Jobs went on to discuss in his letter to Apple employees, that, “Unfortunately, the curiosity over my personal health continues to be a distraction not only for me and my family, but everyone else at Apple as well.  In addition, during the past week I have learned that my health-related issues are more complex than I originally thought.”

The move to take time away from Apple has cost the company a great hit in the share price department, as shares plummeted 7 per cent after Jobs’ announcement.  Jobs’ is well known as the face of Apple, throughout the world, and the announcement has worried shareholders.

In Jobs’ absence, Apple’s chief operating officer, Tim Cook, will be taking over, however Jobs’ has attempted to ease the worries of Apple’s investors by announcing that he will remain involved with decisions.


Palm introduces their very own AppStore – is it a fad?

In an attempt to keep the wolf from the door, Palm has pulled out all the stops and opened up a store, which will allow its users to download anything from the 5,000 applications available for the Palm OS and Windows Mobile handsets.

Sounds a bit like Apple’s AppStore to you?  Well it does to me too.  But what can you do, if it works for Apple, then Palm don’t have a sure fire guarantee that it will work for them.  But they are definitely trying to win over Apple customers, though, as Palm are offering over 1,000 free applications available for their handsets.

Within the 5,000 applications available for downloading, you are looking at around 3,000 utility applications, about 2,000 games and the rest are free.  Nice, but is that really going to make me ditch my iPhone to grab hold of a Palm device.  Maybe the move is intended to look at keeping the users they’ve currently got before trying to entice other users of other handsets.

However, an InStat analyst, David Chamberlain, has a much simpler view on the move by Palm, saying, “There are some things that probably get too much attention. They are business fads, and that is one of the fads right now. There are some compelling reasons about it, though.”

In attempt to wash away your recession blues, Palm are offering a tidy 25 per cent reduction off your first download if you have the necessary coupon code at the checkout.

Still, Chamberlain is convinced that these Application Stores will see much more of a future as he believes they are hardly making any money.  “I doubt that [handset makers] are making a huge investment in these application stores. This is more like adding an application to your cell phone deck than having to reinvent all the ways to buy it; choose it; and all those connections. That’s no major investment.”

But take a look at the Apple AppStore for a second.  They have enjoyed massive success and most of it in the gaming sector of the store.  Major gaming developers have jumped on-board and are now quite happily prepared to add the iPhone onto their list of consoles they are currently developing games for.  I think the AppStore is in a pretty solid state of affairs right now – but hey, I’m no analyst.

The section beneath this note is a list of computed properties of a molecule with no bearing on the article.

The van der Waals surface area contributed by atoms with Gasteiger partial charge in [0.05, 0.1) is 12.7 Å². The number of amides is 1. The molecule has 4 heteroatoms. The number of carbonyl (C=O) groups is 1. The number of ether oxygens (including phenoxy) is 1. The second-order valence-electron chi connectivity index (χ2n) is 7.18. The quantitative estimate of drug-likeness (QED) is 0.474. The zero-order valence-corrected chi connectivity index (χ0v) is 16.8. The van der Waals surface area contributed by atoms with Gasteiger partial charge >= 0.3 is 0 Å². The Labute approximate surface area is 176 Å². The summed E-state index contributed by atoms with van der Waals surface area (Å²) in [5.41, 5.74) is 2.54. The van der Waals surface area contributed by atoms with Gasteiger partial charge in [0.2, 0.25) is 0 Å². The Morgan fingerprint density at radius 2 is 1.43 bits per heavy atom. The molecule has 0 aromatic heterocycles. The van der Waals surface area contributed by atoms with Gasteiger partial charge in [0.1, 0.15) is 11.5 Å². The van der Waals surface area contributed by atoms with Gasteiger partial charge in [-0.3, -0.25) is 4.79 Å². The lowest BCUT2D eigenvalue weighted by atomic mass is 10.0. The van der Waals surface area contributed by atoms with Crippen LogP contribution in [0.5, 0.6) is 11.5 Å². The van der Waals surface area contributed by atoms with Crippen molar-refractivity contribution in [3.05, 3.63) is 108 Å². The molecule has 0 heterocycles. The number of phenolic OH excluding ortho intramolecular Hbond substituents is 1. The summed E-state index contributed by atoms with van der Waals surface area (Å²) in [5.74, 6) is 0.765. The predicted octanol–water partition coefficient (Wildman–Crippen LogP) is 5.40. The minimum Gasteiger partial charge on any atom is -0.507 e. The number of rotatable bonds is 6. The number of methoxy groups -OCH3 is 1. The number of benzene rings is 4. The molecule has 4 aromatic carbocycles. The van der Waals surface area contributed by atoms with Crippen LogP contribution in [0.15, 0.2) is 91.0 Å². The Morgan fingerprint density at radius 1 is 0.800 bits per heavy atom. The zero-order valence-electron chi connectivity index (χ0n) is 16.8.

Still, Chamberlain, who DOES get paid to analyse such situations, went on to claim,  “I don’t think that in the case of Palm or anyone that it represents a change in the way the distribution is going on and there aren’t any big modifications in the way that application development is going on. It’s a new marketing technique but I don’t think underlying there are any big changes. It’s not the sort of thing to make me think there is a sea change going on in application development or marketing.”

Still let’s keep our fingers crossed he is wrong though – we can all benefit from free apps.

When iPod Attacks

Japan?s Ministry of Economy has issued a warning to users of the portable music player, the iPod Nano, after at least two recent incidents of the popular device overheating and causing minor fires.

So far there have been 14 such incidents in the country, according to reports, including one that occurred in March. The latest incident prompted the Ministry to order Apple to investigate the device?s safety and report its findings within a week.

Well the verdict is in, and Apple has blamed the malfunctions on the batteries that were in Nano?s sold between September 2005 and December 2006, are to blame.

The company received very few reports of such incidents ? less than 0.001 percent of first-generation iPod Nano units, they claim, and all incidents have been traced back to a single battery supplier.

Too this point the defect has not caused any injures of property damage, the company maintained, and no similar problems have been reported in connection with any other iPod Nano model. Apple has advised owners of first-generation Nano?s to contact AppleCare for a replacement if the battery should overheat.

There has been case?s in which Apple laptops have caught on fire, and usually the source of the problem was the lithium battery powering the machine. The batteries were short-circuiting and bursting in to flames when microscopic metal particles came into contact with other parts.